Wouldn’t it be great if the next time you turn in an assignment a day late, your professor thought back to their own days as a student and let it slide, rather than docking points? After all, they probably missed a deadline or two in their day.
The reality is, your professor probably did miss a few deadlines when they were a student. But another reality is that it doesn’t matter if they did. Their track record as a student has no bearing on whether it’s OK for you to miss assignment due dates; claiming that it does is the basis of the appeal to hypocrisy fallacy.
What is the appeal to hypocrisy fallacy?
The appeal to hypocrisy fallacy is the logical fallacy of attempting to discredit an opponent’s position by pointing out their contradictory behavior or hypocritical stance. Take a look at this example:
Student A: Paying someone to write your essays for you is cheating. Student B: You copied my homework all the time in high school; this is no different.
Student B may be correct, but here’s why their claim is fallacious: It doesn’t matter if they’re correct because their statement doesn’t invalidate Student A’s claim. Whether Student A is a paragon of academic integrity, or they cheat on every assignment they receive, has no bearing on the validity of their claim that buying essays is cheating.
This is why the appeal to hypocrisy fallacy is grouped with other fallacies of relevance. These are logical fallacies that introduce irrelevant claims and facts into conversations, rather than responding to the opponent’s stated position.
An appeal to hypocrisy is an attempt to turn the conversation’s focus onto an opponent’s flaws. In many cases, it’s structured as a personal attack. Whether the opponent did what the arguer claims doesn’t matter—it’s all irrelevant to the discussion.
Synonyms for appeal to hypocrisy
The appeal to hypocrisy fallacy is also known as the tu quoque fallacy. Tu quoque is Latin for “you also.”
An appeal to hypocrisy can also be a red herring—an attempt to redirect a conversation from its original topic. People use red herring arguments for a variety of reasons. Sometimes their intent is to reframe a discussion and avoid having to engage with specific subjects or facts. Other times, it’s because the individual genuinely doesn’t realize their contribution is irrelevant to the discussion. In many cases, an appeal to hypocrisy arises because the person thinks they’re making a relevant point, not because they’re arguing in bad faith.
The appeal to hypocrisy fallacy can look and sound similar to the ad hominem fallacy. Both highlight an opponent’s flaws, real or imagined. But there’s a key difference between them. While an ad hominem attack is a broad personal attack, an appeal to hypocrisy is a specific claim about the opponent’s behavior or beliefs that contrast their stated position. Take a look at this comparison:
Position: I think STEM majors should be required to take humanities courses. Ad hominem: You couldn’t pass a humanities course if you tried! Appeal to hypocrisy: But you didn’t take any humanities courses!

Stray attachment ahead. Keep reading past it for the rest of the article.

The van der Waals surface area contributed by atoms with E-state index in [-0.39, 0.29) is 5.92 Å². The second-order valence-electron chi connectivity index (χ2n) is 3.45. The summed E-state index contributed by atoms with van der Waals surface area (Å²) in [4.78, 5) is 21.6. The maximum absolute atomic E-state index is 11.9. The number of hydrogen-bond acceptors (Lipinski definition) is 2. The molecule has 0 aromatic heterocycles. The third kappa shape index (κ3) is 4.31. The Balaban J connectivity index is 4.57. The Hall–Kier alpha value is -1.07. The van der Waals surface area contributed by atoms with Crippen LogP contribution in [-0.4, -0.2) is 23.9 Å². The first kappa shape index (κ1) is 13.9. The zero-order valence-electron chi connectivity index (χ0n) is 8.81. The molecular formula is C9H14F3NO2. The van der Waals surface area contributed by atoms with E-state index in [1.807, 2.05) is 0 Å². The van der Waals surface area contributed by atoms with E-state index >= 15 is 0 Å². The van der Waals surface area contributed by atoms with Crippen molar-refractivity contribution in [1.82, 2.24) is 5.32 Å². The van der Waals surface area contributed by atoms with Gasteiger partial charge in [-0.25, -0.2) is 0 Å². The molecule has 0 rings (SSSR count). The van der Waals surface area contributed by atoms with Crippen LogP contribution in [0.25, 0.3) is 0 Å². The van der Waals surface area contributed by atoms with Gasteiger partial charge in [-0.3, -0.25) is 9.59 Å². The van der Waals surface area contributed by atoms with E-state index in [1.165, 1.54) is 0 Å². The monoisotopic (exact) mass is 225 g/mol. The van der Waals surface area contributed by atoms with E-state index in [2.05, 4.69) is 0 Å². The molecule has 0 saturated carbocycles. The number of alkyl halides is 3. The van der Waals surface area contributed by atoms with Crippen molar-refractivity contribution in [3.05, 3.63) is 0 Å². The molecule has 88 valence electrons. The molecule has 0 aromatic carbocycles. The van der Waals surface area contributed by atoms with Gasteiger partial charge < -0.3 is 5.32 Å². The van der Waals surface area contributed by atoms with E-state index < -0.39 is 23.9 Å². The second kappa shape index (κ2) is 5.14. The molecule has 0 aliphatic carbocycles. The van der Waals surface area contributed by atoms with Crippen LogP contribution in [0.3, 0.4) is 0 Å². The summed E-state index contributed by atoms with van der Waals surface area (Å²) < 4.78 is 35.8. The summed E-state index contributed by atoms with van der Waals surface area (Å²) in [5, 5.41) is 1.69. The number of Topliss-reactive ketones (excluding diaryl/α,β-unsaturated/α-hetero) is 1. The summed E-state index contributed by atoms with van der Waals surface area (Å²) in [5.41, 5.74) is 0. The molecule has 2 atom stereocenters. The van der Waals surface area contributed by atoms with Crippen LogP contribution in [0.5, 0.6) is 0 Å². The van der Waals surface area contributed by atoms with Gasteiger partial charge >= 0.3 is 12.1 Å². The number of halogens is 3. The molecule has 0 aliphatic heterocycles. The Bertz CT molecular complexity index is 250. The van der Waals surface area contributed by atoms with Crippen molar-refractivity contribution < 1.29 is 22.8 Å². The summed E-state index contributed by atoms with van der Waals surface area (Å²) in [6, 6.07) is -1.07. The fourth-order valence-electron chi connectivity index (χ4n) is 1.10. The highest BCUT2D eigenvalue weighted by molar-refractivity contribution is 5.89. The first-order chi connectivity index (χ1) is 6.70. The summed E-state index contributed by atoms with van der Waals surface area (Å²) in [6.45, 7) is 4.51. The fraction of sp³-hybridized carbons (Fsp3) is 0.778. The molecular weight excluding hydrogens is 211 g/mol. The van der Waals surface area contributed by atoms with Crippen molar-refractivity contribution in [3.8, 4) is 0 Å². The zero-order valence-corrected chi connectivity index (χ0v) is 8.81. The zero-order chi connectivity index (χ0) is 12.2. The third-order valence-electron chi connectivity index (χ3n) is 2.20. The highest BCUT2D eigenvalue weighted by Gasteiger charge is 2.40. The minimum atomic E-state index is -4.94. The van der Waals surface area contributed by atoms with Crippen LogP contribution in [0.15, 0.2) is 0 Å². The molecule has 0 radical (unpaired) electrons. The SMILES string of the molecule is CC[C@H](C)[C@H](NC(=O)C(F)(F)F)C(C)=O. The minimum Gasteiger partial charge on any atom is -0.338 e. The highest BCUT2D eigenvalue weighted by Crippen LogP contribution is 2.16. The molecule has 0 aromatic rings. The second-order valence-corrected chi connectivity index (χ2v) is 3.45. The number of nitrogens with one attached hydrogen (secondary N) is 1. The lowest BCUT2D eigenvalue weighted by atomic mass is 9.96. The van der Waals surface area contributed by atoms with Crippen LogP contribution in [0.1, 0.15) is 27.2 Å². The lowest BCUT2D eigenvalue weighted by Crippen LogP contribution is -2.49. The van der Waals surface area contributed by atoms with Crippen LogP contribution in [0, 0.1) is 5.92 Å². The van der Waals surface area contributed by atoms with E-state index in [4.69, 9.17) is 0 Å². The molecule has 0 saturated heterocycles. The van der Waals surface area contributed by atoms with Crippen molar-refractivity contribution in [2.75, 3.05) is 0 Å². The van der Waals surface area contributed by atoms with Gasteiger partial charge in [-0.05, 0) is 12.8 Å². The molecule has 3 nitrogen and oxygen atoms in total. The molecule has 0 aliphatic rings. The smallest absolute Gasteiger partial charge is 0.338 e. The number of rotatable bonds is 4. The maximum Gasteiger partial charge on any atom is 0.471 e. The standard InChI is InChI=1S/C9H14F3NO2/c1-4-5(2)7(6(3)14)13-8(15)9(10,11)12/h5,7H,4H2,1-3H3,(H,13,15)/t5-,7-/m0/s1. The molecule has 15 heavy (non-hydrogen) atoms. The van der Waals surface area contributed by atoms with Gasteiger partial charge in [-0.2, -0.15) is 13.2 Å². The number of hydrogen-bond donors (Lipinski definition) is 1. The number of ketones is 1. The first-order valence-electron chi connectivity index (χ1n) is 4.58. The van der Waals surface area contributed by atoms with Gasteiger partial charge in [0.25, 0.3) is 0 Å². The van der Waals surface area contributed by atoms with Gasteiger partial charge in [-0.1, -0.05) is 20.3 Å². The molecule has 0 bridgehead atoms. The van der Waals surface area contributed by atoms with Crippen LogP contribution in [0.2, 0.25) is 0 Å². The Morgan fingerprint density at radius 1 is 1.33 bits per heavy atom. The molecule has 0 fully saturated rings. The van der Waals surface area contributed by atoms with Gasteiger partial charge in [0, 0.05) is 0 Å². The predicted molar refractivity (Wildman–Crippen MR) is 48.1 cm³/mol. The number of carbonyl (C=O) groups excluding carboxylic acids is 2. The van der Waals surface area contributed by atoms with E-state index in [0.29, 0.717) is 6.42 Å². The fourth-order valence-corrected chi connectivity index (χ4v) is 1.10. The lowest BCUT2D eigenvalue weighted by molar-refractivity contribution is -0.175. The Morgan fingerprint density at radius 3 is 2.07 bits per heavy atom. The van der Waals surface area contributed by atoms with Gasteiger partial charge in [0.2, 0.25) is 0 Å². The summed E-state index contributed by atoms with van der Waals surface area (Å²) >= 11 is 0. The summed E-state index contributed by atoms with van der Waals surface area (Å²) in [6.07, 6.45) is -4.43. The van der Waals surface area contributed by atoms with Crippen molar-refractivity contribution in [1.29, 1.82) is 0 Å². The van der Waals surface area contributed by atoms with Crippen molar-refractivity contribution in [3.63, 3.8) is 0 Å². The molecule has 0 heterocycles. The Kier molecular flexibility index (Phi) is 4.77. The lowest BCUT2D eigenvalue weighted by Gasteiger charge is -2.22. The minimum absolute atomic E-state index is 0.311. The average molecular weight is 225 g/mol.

Examples of the appeal to hypocrisy fallacy
Teacher: The goal of the school read-a-thon is to read a dozen books this week. Student: But you’re not reading any books.
Person A: You should buy an electric car. Gas-powered cars are bad for the environment. Person B: You should talk; you drive a gas-guzzling SUV!
Parent: Reading is a much healthier way to unwind than playing video games. Child: You play games on your phone for hours after work.
How to avoid the appeal to hypocrisy fallacy?
Like any other logical fallacy, the appeal to hypocrisy fallacy can creep into your writing. It usually appears in writing you do in response to others’ positions, such as argumentative essays, persuasive essays, speeches, debates, and even social media comments.
The easiest way to avoid this fallacy is to question whether a claim you’re making about your opponent is relevant to the topic you’re writing about. There are cases where an opponent’s personal track record is relevant. For example, you might point out that a political opponent adopted their progressive views only when they determined those views would garner them more votes, and their voting record supports this claim.
A general guideline to follow in your writing is this: If you can’t support a claim using credible sources, don’t include that claim in your writing. To avoid the appeal to hypocrisy, ad hominem, and similar fallacies, follow this guideline with the addendum that the claim must also be relevant to your writing’s topic.
Appeal to hypocrisy fallacy FAQs
What is the appeal to hypocrisy fallacy?
The appeal to hypocrisy fallacy is the logical fallacy of attempting to discredit an opponent’s position by pointing out their contradictory behavior or hypocritical stance.
How does the appeal to hypocrisy fallacy work?
The appeal to hypocrisy fallacy works by drawing attention to an opponent’s flaws, rather than discussing the topic at hand.
How can I avoid the appeal to hypocrisy fallacy in my writing?
You can avoid this fallacy by ensuring every claim you make in your writing meets these two criteria:
- It can be supported by credible sources.
- It’s relevant to the subject you’re writing about or the person you’re debating.
A claim can be true but not relevant to the topic at hand. Similarly, a claim can be relevant but not grounded in facts. To avoid the appeal to hypocrisy fallacy, make sure any claim you make about your opponent’s previous record or positions supports the other claims you’re making rather than just serving to make them look hypocritical.